Jon Gruden has long been a well-liked and influential figure in NFL circles and has enjoyed a long run as one of the public faces of the league. Well-known for his boyish appearance but intense scowl, “Chuckie” was a Super Bowl winning coach, a respected ESPN and Monday Night Football analyst and commentator, and—until a few days ago—the Coach of the Las Vegas Raiders.
This past weekend, the world got a shocking glimpse into a very different side of Jon Gruden than the one that he reveals publicly. Years of emails revealed a man who checks pretty much every box of toxic vileness and bigotry one could imagine: racism, misogyny, homophobic slurs, criticizing efforts to reduce concussions and head injuries, and more.
The public became aware of this over the course of two media reports about Gruden’s private emails. On Friday, the Wall Street Journal reported that “Jon Gruden Used Racial Trope to Describe NFLPA Chief DeMaurice Smith in 2011 Email.” In the email exchange between Gruden, who was an ESPN analyst at the time and Bruce Allen, who was then the president of the Washington Football Team, Gruden wrote “Dumboriss Smith has lips the size of michellin tires.” The Gruden email was one of hundreds of thousands of emails that were collected in the NFL’s investigation of workplace misconduct claims regarding the Washington Football Team.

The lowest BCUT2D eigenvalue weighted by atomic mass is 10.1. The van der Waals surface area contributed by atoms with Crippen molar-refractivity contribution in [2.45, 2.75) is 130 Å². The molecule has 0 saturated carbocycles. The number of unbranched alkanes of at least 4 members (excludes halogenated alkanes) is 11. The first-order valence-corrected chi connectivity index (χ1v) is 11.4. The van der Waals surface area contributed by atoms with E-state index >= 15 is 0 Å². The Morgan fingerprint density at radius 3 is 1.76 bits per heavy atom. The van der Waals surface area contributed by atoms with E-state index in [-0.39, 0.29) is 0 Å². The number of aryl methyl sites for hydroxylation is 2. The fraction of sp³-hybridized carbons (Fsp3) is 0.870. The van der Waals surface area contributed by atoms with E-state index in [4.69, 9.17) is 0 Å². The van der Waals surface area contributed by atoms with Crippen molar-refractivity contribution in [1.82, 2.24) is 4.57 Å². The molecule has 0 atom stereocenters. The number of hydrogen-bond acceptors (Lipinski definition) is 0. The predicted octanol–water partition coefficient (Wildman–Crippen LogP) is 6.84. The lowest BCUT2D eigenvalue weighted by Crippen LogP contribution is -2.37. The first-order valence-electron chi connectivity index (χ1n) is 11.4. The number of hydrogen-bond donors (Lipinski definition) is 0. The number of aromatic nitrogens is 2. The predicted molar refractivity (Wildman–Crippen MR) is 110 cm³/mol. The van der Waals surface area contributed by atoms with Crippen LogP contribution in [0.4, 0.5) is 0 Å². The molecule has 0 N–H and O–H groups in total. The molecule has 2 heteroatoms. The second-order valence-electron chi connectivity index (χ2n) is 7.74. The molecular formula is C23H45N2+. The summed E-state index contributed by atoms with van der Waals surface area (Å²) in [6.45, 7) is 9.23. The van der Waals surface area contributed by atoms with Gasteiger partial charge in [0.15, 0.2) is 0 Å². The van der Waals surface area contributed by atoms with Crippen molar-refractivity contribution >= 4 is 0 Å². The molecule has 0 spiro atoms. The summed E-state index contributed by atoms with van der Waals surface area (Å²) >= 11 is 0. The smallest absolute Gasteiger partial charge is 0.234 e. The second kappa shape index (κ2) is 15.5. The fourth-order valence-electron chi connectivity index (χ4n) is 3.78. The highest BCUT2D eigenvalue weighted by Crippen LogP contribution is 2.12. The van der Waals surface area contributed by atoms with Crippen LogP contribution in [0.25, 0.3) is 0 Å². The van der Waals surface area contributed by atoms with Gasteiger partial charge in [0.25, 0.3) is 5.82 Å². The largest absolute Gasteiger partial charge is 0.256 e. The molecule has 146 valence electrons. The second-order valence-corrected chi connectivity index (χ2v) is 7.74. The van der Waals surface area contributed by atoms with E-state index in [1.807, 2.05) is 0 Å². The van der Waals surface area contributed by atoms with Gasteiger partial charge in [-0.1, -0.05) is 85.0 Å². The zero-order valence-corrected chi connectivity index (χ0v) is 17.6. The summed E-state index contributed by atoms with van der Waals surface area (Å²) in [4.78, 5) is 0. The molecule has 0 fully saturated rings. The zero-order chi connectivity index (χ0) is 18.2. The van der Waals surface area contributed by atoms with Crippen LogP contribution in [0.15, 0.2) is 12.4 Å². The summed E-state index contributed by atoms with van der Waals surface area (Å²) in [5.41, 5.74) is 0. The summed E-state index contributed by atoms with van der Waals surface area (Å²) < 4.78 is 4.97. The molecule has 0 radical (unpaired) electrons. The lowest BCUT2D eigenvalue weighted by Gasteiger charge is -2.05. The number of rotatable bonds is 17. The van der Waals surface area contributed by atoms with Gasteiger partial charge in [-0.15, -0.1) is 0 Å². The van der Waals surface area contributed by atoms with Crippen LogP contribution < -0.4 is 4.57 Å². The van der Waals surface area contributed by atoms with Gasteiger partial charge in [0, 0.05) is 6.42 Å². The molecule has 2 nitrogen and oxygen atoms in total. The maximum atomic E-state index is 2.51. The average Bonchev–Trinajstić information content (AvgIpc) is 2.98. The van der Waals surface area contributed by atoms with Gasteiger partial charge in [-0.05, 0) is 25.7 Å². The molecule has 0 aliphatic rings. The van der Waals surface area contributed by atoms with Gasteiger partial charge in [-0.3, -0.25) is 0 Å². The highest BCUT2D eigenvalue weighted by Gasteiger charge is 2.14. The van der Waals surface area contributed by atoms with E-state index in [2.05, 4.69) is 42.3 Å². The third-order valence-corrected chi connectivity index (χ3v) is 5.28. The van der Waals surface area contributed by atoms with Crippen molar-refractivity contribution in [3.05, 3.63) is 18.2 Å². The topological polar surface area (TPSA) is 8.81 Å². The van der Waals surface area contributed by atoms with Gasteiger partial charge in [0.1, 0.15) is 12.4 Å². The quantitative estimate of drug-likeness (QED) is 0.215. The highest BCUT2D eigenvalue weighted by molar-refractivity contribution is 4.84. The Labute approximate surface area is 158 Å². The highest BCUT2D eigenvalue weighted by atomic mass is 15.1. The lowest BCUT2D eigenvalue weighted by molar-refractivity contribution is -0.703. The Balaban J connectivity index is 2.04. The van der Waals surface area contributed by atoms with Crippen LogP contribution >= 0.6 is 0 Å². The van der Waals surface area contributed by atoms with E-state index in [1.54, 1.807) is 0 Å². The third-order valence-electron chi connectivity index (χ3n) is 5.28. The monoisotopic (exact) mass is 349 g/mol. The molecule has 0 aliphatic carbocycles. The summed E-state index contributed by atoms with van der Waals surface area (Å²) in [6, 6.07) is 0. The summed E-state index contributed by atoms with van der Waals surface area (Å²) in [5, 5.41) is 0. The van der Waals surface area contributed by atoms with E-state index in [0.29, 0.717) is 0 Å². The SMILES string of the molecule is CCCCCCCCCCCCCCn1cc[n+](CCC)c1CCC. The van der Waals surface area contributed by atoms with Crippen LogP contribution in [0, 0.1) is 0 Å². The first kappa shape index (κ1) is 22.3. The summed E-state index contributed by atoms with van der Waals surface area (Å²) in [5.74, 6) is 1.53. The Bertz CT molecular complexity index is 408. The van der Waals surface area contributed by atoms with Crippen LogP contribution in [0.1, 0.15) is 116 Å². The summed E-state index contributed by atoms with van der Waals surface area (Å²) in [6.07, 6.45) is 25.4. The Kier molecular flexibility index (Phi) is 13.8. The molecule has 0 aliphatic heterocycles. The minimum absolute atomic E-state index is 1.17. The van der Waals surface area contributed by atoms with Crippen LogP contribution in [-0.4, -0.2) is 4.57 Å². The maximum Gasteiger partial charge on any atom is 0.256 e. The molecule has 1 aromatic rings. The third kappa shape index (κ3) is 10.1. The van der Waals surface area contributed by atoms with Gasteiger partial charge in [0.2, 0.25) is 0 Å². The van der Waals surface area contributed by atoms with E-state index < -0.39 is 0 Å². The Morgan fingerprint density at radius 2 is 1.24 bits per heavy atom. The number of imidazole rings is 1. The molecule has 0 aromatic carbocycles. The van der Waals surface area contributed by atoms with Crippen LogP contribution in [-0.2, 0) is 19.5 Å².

After saying he didn’t remember the email, Gruden offered up a lame apology and explanation (“I was really upset [at the then-state of labor negotiations] and went too far” but “I never had a blade of racism in me.”) He apologized to his team, and some players and NFL media luminaries even came to his defense. As the story trended on Twitter, comments talking about how long ago it was and the usual critical murmurs about “cancel culture” began to amass.
Would it just blow over? It seemed that it might.
But wait. There was more. Much more.